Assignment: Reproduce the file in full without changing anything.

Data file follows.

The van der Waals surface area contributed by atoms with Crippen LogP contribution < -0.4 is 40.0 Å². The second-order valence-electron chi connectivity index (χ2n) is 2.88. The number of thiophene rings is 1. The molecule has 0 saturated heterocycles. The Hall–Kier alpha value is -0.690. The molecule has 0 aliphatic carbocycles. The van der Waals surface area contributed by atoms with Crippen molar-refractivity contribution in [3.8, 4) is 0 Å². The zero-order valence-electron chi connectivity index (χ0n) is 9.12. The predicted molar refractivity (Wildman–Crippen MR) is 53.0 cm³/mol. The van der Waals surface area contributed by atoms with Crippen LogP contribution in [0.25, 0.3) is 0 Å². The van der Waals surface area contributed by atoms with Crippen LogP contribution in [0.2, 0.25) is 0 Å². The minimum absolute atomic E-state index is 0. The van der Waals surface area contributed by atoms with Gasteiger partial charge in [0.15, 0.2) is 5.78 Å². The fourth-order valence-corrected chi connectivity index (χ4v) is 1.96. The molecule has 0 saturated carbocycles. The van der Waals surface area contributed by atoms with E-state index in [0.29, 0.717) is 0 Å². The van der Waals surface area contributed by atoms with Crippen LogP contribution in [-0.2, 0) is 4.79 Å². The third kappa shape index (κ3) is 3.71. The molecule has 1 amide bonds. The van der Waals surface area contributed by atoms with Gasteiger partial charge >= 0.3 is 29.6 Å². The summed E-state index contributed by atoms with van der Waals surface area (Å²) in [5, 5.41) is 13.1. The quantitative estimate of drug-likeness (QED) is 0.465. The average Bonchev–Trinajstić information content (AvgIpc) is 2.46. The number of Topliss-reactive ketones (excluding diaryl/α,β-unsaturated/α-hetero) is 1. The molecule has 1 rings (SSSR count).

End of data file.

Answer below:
The van der Waals surface area contributed by atoms with Crippen LogP contribution < -0.4 is 40.0 Å². The second-order valence-electron chi connectivity index (χ2n) is 2.88. The number of thiophene rings is 1. The molecule has 0 saturated heterocycles. The Hall–Kier alpha value is -0.690. The molecule has 0 aliphatic carbocycles. The van der Waals surface area contributed by atoms with Crippen molar-refractivity contribution in [3.8, 4) is 0 Å². The zero-order valence-electron chi connectivity index (χ0n) is 9.12. The predicted molar refractivity (Wildman–Crippen MR) is 53.0 cm³/mol. The van der Waals surface area contributed by atoms with Crippen LogP contribution in [0.25, 0.3) is 0 Å². The van der Waals surface area contributed by atoms with Crippen LogP contribution in [0.2, 0.25) is 0 Å². The minimum absolute atomic E-state index is 0. The van der Waals surface area contributed by atoms with Gasteiger partial charge in [0.15, 0.2) is 5.78 Å². The fourth-order valence-corrected chi connectivity index (χ4v) is 1.96. The molecule has 0 saturated carbocycles. The van der Waals surface area contributed by atoms with E-state index in [0.29, 0.717) is 0 Å². The van der Waals surface area contributed by atoms with Crippen LogP contribution in [-0.2, 0) is 4.79 Å². The third kappa shape index (κ3) is 3.71. The molecule has 1 amide bonds. The van der Waals surface area contributed by atoms with Gasteiger partial charge >= 0.3 is 29.6 Å². The summed E-state index contributed by atoms with van der Waals surface area (Å²) in [5, 5.41) is 13.1. The quantitative estimate of drug-likeness (QED) is 0.465. The average Bonchev–Trinajstić information content (AvgIpc) is 2.46. The number of Topliss-reactive ketones (excluding diaryl/α,β-unsaturated/α-hetero) is 1. The molecule has 1 rings (SSSR count).